Sculptures of Friends: Irish & Dublin Greats.

Portrait heads, in plaster, terracotta and bronze, of playwright Brian Friel, publican, patron and writer John Ryan,

IMG_6561 IMG_6562

IMG_6559 IMG_6558

writer Anthony Cronin, artist Charlie Cullen,

and, below, the actor and great Becket interrupter Barry McGovern.


Just some of the terrific works by artist and sculptor Tom Haran, now on show in the lovely Octagon Room, at the Irish Georgian Society, 58 South William Street.

Reception is from 6-9 this evening, all are welcome. So pop in, or else visit and see it over the next 14 days. The exhibition runs until 4th April.  Terrific work, of fascinating people, many of them old friends or associates of the artist.  The works, in their blunt, honest realism, put me in mind of old Roman tradition of portrait busts.   That may have been what the artist had in mind with the title for the exhibition, Friends, Writers, a Countryman.    In any case, not to be missed.

Below; Arran Henderson speaking with the artist and sculptor Tom Haran, just prior to the opening of his show this evening.


North Georgian Dublin: Historic Walking Tour, 2pm Sunday 22 March.

A special one-off tour from Dublin Decoded.  A sociable and fascinating 2.2 hour walking tour, revealing some of the extraordinary 18th century heritage of Dublin’s North Georgian Quarter.  From 2pm – 4.10pm pm approx.  On Sunday 22 March.  This tour will also link (as an optional extra) with a super concert (starting 4.30) in an historic interior in Mountjoy Square.  All details below.


from Parnell/Rutland Square to Mountjoy Square and around, a Historic & Architectural Walking Tour with Arran Henderson of Dublin Decoded.  An exploration of the extraordinary heritage and social history of the area.  Linking afterwards with the lovely concert, by AtTheDrawingRooms, presenting the Elva McGowan ensemble, at a historic interior at Mountjoy Square.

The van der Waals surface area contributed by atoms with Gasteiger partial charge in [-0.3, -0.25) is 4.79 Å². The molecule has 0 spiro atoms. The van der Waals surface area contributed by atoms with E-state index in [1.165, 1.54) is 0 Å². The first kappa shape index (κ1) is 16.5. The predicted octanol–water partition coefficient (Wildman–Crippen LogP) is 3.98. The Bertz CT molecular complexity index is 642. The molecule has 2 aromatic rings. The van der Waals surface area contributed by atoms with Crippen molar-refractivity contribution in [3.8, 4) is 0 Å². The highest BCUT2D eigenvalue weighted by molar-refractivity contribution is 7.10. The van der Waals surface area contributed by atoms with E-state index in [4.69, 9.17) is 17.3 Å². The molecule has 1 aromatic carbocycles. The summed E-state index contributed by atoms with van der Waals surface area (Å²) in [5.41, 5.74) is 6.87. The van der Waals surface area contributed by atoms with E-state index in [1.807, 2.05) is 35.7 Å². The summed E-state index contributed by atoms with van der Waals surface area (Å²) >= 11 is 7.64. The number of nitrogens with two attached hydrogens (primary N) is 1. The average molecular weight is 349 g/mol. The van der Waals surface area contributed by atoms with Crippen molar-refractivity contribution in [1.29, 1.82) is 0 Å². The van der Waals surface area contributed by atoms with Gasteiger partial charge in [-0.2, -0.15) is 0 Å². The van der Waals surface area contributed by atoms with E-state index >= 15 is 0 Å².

Mountjoy Square

Please note, There are 2 options, walk only, concert only and walk + concert combined ticket.  Link just below is a walk-tour only ticket, for €20. Purchase ticket via EventBrite.   Meet 1.55pm Sunday outside the Ambassador Theatre, facing down O’Connell Street and the back of the Parnell monument.   Talk/walk commences 2 sharp.  Please bring print-out of your ticket, just prior to 1.55pm.  Link to walk-only ticket Here.

 To purchase walk + concert combined ticket, for special combined price of €30,  please go to AtTheDrawingRooms presents page on EventBrite on this link, and press option-3: Walk + Concert combined ticket.  Concert-only tickets also available that page. (option 1)

whatever you choose it promises to be a special afternoon and evening.  We look forward to seeing you there.


Dublin Northside watercomour panorama

A Grand Tour tour, Rutland Square to Sail ships & across the River.

As you see on the below map by that Huguenot genius John Roque, Parnell (Rutland) Square in 1756 was hardly laid out with any buildings.

The famous Lying In Hospital (Rotunda) had been founded by Dr Bartholomew Moss was there (built by Richard Cassels) was there, and Cavendish Row/Street itself. and not much else.


To the North especially, all was empty, fields and trees, farms and orchards.   Charlemont House was yet to be built for James Caufield.  So too were the new entertainment spaces, the ultra-fashionable spaces owned by and used for fundraising for the Rotunda.   We today call the Ambassador and Gate Theatre buildings.  Only the main hospital was there in 1756, its beautiful formal gardens, some sort of pavilion by the looks of it, and an area called the The Orchestra” where presumably the musicians used to play.  No wonder Dublin was once called “the Naples of the North”


Immediately south of the Hospital, a very grand boulevard, Sackville Mall, the dream child of Luke Gardiner the elder is already laid out.  But it only runs for about half the length of modern day O’Connell’s st.    A much smaller street, Drogheda Street then ran the rest of the length, running southwards towards the Liffey, but even this didn’t connect properly with the Liffey, as you can see in this picture below.

Sackville Mall Drogheda St

Instead, at the bottom south end of Drogeda Street, a clutter of street junctions – South Lotts, and Great Abbey St, (which Roque has spelt “Abby”)  and various plots, shops, dwellings and warehouses, all block access to the river.

Nth Wall Slip & Bowling Green

Perhaps it doesn’t matter anyway, because modern-day O’Connells Bridge, or even Carlisle Bridge, (to give it its former name) also doesn’t exist yet.